La Virgen de los Desamparados

Saturday, May 26, 2012

Today’s calendar of events is unclear at the moment.  There is a possibility that we may have lunch with Pepe and his mom at his place, but that has yet to be confirmed.  We may attend a live performance tonight or we may take in a movie.  We are waiting for another phone call to make the final decision.  Whatever we end up doing, it will be a fun day.

Yesterday Susan had her morning Pilates class and afterwards she went out for lunch with her fellow classmates.  The conversation was animated and the noise level was deafening.  It was a very pleasant experience and everyone had a good time.  I just raided the refrigerator here for lunch since I was still full from Thursday’s rather late dinner with the guys.

We worked on various projects during the afternoon and early evening and at 10:00 PM we made our way down the street to Mantequería Chisbert to join Nacho and friends for the visit by the statue of La Virgen de los Desamparados that would be making a stop in front of his store.  When we arrived there were already a goodly number of people inside the store and the number would grow as the evening progressed.

Nacho is the unofficial mayor of Calle Borrull.  He appears to know everybody and everybody appears to know him.  Among the guests was Victoria who hails from North Carolina and Valencia.  Her dad lives here and the rest of her family lives in North Carolina.  She has been in town for a while living with her father and earning some pocket money by serving as an English tutor for Nacho’s friend, Paco, who is a doctor.  Victoria is returning to North Carolina on Sunday where she will spend the summer working in hopes of gathering enough funds to return to Valencia in the fall.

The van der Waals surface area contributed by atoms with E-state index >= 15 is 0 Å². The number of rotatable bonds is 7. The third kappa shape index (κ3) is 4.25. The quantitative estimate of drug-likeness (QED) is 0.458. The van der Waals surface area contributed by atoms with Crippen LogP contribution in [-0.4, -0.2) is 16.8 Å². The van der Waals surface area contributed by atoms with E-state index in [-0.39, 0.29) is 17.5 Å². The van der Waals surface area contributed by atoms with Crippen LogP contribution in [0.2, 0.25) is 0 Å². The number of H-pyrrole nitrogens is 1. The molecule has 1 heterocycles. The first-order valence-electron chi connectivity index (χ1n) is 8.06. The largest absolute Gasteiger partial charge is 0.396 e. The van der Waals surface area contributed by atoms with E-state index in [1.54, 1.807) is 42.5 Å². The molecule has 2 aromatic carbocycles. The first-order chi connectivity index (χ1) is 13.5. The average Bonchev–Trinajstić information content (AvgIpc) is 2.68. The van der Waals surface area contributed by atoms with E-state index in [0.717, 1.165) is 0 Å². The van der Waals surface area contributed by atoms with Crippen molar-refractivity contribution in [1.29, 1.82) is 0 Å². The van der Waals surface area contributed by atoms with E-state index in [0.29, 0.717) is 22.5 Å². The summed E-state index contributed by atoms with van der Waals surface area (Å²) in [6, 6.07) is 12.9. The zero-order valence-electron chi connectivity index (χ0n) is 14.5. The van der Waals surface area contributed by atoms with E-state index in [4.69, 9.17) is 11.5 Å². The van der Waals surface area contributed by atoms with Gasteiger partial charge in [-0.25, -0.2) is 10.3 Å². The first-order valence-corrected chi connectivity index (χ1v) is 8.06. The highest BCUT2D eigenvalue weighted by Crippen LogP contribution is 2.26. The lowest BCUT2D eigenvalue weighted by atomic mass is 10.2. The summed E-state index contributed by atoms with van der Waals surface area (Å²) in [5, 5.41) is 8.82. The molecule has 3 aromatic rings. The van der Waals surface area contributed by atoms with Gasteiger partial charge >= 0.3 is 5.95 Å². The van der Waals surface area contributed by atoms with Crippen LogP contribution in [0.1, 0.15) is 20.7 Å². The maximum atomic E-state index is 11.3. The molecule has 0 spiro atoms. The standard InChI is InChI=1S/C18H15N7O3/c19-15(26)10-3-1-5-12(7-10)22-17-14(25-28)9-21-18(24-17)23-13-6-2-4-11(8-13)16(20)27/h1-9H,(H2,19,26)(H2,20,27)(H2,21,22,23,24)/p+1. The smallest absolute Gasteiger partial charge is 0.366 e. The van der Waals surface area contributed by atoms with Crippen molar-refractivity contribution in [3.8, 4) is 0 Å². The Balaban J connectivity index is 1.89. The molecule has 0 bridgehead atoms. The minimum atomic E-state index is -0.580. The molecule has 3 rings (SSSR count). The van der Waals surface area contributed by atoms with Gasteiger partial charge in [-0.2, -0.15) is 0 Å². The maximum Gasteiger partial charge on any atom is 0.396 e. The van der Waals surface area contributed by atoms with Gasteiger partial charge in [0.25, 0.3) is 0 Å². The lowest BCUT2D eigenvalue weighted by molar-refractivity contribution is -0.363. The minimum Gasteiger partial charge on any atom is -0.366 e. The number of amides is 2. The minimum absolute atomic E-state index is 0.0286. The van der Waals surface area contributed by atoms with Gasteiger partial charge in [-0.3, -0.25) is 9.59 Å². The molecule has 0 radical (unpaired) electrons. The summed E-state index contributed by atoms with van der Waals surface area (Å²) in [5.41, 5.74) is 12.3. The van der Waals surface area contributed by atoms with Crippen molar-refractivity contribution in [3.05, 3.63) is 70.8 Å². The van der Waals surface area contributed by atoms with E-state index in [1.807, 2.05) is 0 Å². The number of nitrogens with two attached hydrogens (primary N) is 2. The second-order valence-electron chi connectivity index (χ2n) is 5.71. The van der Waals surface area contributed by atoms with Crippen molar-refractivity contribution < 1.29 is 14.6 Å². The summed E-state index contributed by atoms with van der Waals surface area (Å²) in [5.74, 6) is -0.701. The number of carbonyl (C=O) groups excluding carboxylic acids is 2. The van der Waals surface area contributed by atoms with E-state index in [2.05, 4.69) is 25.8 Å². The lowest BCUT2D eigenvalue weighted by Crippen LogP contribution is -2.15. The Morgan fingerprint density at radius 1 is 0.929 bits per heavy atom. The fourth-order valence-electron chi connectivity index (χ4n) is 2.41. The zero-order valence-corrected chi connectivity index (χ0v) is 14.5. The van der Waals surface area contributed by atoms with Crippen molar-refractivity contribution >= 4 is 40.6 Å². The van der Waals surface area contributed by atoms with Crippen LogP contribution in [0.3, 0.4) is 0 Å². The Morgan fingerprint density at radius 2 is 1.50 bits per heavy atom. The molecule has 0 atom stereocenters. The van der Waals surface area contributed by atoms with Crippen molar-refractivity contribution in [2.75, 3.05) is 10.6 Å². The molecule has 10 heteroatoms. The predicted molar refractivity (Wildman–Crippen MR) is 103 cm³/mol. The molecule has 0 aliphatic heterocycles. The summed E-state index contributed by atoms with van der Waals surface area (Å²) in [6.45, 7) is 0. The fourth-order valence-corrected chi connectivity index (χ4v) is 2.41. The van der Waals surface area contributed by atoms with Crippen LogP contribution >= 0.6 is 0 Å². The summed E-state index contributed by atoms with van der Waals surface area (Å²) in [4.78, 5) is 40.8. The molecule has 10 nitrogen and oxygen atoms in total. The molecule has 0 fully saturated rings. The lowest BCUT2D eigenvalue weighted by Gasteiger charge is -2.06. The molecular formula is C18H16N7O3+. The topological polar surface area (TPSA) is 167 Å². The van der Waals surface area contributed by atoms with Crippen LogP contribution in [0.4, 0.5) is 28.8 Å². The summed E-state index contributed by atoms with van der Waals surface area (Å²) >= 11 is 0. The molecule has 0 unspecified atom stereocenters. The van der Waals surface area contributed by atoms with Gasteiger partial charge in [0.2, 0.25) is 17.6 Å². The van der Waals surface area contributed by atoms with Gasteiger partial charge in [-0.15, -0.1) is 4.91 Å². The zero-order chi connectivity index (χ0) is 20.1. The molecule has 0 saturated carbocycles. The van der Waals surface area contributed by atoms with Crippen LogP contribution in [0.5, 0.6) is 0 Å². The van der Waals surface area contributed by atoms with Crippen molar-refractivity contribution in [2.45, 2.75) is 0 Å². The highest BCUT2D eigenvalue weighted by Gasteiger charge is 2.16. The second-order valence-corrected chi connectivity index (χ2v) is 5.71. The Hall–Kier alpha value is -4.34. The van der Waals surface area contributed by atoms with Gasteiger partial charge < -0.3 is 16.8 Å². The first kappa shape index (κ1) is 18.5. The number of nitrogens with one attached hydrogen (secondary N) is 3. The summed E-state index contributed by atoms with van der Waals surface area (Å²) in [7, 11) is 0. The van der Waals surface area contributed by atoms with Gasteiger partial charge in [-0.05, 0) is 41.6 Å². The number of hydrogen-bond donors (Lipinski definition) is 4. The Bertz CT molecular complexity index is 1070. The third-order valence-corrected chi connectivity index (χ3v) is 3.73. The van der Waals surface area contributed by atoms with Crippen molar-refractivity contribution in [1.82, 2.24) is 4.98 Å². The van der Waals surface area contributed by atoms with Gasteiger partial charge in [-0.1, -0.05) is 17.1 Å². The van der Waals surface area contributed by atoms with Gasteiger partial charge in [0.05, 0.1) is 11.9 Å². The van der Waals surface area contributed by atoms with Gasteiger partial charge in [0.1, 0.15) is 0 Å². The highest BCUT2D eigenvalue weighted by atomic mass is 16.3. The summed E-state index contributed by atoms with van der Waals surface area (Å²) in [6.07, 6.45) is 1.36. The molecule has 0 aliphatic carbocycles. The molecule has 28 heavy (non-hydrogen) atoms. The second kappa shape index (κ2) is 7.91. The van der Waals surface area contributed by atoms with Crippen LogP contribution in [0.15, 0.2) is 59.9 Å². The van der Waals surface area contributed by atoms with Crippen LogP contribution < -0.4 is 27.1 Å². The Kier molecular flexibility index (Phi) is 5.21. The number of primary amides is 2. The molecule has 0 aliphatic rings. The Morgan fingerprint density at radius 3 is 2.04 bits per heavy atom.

Paco’s wife was also present as was Paco’s good friend, Vicente.  We also met two young women and their children who, as it turned out, had spent three years in North Carolina when their dad was sent there by IBM.  Nacho’s sister came by with her son and her husband.  There were also another half dozen people in attendance, but there were too many names to remember.

Beer and wine flowed freely during the evening and we each had a very typical bocadillo called a blanco y negro.  It is made with two different types of sausages – morcilla and longaniza – and, as was the case last night, was served with a tomato sauce on top of all.  The sandwiches, to say the least, were very generous, but we managed to eat all of them.  We were all engaged in conversation when someone entered to tell us that the statue was making its way down the street preceded by some aerial fireworks and just before her arrival in front of the store a mascletá.  The statue arrived carried by a number of the faithful and followed by several members of a marching band.

We all threw rose petals and applauded the arrival of the Virgin.  Everyone took photos and a number of neighbors had emerged from their houses to witness the spectacle.  It was little before 1:00 when Susan and I made our way home and it was close to 2:00 when we finally got to bed after a most interesting foray into Valencian tradition.

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